If you had arrived in Vienna in 1730, weary from your travels upon a donkey, and stopped at an inn for a crust of bread and some hot chocolate to refresh yourself, this is what you would have been served. Blimey, you would have thought, that’s a tad excessive.
People back then were stucco crazy. Everywhere you looked, great dollops of the lime, sand and water mixture had been applied to every surface. White was all the rage. Even people made themselves whiter than they already were by powdering their faces and hair, the men sporting white wigs while the women crafted elaborate hairdos supplemented by hairpieces, which were then powdered white-ish (not to be confused with the men).
Food was not immune: fantastically crafted pastries and sugar follies graced tables, mimicking the architectural detailing all around. It was the age of the spatula, the trowel, and the star-shaped icing tip.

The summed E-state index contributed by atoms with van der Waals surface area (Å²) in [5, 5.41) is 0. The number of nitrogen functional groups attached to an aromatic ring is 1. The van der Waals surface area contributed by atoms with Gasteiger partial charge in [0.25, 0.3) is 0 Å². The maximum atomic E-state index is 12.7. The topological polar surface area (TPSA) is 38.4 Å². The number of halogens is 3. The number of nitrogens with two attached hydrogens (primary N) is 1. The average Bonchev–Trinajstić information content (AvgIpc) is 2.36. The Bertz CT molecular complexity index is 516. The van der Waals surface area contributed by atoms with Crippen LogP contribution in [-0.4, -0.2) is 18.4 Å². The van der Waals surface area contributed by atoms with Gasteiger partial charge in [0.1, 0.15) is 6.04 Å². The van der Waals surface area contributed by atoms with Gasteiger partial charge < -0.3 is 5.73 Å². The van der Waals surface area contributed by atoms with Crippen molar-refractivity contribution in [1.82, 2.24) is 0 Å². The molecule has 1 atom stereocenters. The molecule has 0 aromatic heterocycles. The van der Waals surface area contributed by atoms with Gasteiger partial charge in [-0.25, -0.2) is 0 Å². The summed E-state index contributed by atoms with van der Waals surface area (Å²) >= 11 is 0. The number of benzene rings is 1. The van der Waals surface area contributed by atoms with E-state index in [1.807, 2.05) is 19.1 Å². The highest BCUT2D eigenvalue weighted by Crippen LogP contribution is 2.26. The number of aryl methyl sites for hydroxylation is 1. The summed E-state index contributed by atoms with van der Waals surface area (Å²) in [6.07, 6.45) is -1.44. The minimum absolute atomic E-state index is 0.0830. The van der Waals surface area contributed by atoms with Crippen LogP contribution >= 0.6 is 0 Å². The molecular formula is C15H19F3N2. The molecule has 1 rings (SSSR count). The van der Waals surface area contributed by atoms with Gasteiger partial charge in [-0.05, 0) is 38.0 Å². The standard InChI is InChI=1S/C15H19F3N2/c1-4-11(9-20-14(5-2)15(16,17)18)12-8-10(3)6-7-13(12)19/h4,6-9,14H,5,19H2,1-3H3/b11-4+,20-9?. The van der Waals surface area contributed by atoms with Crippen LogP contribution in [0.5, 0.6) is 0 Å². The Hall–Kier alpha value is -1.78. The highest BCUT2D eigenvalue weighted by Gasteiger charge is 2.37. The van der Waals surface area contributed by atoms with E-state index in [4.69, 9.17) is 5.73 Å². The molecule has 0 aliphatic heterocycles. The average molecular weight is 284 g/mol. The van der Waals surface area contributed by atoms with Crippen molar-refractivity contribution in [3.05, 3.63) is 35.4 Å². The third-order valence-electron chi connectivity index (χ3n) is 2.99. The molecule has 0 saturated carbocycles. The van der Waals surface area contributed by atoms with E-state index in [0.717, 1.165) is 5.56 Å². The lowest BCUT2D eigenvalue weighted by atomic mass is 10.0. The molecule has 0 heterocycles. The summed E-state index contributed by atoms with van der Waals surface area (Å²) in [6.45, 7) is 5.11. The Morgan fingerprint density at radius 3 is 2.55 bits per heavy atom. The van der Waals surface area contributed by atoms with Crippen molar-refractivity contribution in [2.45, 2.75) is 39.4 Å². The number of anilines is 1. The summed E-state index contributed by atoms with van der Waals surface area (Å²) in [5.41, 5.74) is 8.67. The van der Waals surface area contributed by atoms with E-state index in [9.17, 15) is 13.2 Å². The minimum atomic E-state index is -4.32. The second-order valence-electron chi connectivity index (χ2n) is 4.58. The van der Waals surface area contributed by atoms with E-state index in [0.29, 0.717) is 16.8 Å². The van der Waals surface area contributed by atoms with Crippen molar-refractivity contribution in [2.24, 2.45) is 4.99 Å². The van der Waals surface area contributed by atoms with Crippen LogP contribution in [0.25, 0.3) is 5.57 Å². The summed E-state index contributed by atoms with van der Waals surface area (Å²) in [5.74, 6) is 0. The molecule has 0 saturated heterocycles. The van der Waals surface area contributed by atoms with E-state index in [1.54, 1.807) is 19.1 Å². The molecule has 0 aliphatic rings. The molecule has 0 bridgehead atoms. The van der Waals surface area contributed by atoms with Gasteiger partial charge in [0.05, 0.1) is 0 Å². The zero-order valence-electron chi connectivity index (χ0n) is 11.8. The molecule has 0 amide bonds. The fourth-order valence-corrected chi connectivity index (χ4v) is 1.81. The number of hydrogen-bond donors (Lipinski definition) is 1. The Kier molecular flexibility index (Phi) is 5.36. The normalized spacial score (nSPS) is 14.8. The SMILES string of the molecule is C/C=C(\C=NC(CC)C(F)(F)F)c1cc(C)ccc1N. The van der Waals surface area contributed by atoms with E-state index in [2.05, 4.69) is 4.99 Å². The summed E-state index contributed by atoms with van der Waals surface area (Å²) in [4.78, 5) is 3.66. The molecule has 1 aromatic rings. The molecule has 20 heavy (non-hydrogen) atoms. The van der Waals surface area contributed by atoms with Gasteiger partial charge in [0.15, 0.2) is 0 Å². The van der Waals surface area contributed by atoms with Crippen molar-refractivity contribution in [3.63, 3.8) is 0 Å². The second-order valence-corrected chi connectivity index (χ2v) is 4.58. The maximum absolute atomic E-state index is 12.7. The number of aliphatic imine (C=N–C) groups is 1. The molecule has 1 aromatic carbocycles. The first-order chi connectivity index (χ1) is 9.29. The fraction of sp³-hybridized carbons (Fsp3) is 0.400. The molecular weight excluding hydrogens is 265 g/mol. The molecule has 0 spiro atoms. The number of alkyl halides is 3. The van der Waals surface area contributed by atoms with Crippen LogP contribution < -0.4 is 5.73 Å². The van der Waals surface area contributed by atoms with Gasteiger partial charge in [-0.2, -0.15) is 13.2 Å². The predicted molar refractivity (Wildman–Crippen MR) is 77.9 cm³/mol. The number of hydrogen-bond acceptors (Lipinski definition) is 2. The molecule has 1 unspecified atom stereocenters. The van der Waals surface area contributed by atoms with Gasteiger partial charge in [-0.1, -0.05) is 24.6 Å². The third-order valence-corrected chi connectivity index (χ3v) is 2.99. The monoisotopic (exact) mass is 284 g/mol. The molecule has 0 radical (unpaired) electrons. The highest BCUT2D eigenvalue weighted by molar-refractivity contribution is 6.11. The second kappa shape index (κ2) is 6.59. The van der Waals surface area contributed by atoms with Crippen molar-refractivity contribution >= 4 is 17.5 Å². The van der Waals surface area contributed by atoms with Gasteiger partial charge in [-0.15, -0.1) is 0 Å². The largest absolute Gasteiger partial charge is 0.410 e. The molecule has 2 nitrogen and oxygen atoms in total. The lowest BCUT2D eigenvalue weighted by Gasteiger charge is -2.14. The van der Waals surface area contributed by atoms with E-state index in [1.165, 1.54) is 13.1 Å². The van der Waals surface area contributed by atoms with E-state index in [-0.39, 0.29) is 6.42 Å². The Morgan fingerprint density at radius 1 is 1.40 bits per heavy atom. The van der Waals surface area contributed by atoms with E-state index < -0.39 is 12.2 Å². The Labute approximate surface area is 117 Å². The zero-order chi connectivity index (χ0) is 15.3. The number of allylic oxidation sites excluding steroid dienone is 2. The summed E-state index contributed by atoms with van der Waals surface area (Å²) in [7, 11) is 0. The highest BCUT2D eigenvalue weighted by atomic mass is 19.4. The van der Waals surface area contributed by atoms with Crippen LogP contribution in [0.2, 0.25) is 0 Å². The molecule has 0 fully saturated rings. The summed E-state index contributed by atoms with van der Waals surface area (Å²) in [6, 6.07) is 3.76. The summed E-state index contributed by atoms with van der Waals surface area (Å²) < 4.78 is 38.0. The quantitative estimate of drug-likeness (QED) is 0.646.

The only thing that wasn’t white were teeth.
There was nothing else for the wealthy to do. There was no TV, sports or scrapbooking to keep them occupied.
All this excess had its downside, however, because the peasants thought it a bit frivolous. They revolted, and chopped off all the be-wigged heads. Marie Antoinette is (erroneously) credited with suggesting the starving masses eat cake if they had no bread. Not, perhaps, the best bit of advice. The revolutionaries replied with the traditional response to such things: “suck on this!”
The Cooking of Vienna’s Empire, Time-Life Books, 1968
Also from this book: The Butcher of Dubrovnik